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Foods which are made of pareve ingredients but were processed in pots, etc. that had previously been used for dairy (and were not kashered and may not even be fully cleaned) have a special kosher status. When produced at home or in a restaurant setting, these items, referred to as DE/Dairy Equipment, should not be consumed together with meat, but one may eat them immediately after eating meat without waiting 6 hours. When produced in a factory there are additional considerations. On the one hand, the "dairy" in most factories is chalav stam; there are different Rabbinic opinions whether that is a reason to treat these foods more strictly. On the other hand, the methods of industrial production lend itself to possible halachic leniencies (bitul, stam keilim ainum b'nei yoman), which might even justify eating the "DE food" with meat itself. Consumers should seek guidance from their Rabbi on the appropriate practice.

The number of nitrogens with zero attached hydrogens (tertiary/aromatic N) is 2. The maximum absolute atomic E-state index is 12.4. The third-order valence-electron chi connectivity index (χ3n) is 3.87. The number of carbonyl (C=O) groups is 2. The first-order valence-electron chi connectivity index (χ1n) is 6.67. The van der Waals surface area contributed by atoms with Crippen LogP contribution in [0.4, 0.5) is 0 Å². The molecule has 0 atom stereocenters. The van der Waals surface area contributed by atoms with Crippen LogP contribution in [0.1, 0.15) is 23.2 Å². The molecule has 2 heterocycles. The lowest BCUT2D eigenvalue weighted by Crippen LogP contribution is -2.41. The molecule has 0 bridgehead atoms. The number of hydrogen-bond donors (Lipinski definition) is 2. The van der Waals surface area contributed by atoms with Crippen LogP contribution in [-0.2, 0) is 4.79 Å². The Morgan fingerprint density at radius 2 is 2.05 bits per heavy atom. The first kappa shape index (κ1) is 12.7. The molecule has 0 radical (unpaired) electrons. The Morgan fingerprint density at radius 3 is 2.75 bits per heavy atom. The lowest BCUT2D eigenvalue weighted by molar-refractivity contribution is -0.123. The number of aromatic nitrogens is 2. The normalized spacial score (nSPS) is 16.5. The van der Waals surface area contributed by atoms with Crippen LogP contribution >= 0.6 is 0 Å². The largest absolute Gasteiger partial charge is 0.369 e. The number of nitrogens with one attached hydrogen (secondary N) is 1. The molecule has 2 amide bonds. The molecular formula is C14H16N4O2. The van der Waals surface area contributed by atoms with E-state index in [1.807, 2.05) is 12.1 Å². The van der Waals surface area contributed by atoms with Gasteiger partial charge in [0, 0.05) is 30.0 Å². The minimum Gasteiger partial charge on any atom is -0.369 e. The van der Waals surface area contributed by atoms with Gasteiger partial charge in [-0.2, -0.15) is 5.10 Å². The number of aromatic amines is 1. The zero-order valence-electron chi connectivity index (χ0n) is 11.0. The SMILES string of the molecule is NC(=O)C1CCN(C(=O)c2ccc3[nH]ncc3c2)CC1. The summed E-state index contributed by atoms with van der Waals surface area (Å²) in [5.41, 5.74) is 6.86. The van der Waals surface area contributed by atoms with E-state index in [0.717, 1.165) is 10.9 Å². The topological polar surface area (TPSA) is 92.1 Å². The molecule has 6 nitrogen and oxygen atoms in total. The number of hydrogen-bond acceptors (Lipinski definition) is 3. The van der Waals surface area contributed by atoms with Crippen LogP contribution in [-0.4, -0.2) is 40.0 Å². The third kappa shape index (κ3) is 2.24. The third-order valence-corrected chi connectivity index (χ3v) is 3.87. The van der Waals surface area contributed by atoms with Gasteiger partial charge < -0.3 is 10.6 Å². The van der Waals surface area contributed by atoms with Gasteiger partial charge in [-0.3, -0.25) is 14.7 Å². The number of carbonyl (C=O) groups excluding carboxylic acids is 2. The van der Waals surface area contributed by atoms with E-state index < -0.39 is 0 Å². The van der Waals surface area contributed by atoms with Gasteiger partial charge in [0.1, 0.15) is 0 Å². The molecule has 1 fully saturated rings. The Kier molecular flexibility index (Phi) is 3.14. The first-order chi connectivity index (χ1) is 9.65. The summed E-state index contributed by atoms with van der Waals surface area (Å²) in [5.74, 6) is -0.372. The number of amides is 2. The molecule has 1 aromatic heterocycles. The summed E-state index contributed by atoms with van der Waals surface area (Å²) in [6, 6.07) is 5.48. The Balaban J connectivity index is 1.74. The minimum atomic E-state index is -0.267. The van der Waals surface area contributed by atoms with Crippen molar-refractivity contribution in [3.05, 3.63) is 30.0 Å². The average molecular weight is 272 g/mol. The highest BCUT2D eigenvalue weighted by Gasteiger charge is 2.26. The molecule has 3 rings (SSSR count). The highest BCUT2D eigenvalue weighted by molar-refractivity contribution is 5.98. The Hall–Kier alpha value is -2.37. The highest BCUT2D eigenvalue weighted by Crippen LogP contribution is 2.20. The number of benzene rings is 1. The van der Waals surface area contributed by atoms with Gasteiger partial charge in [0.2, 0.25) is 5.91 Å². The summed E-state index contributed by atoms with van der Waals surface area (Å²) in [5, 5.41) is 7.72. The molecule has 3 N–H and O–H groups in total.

The above relates to foods certified as being "DE". The leniencies noted above should not be applied to foods labelled "dairy" (or "D"), unless someone familiar with food technology can read the ingredient panel and verify that, in fact, all of the ingredients are truly pareve. In this context, it is noteworthy that (a) many items contain "flavors", and the only real way to know if the flavor includes dairy components is to ask the certifying agency to investigate that issue, and (b) some dairy components (e.g., butter oil, starter distillate) do not cause allergic reactions; therefore the food might contain dairy components even if there is no dairy allergen warning on the package.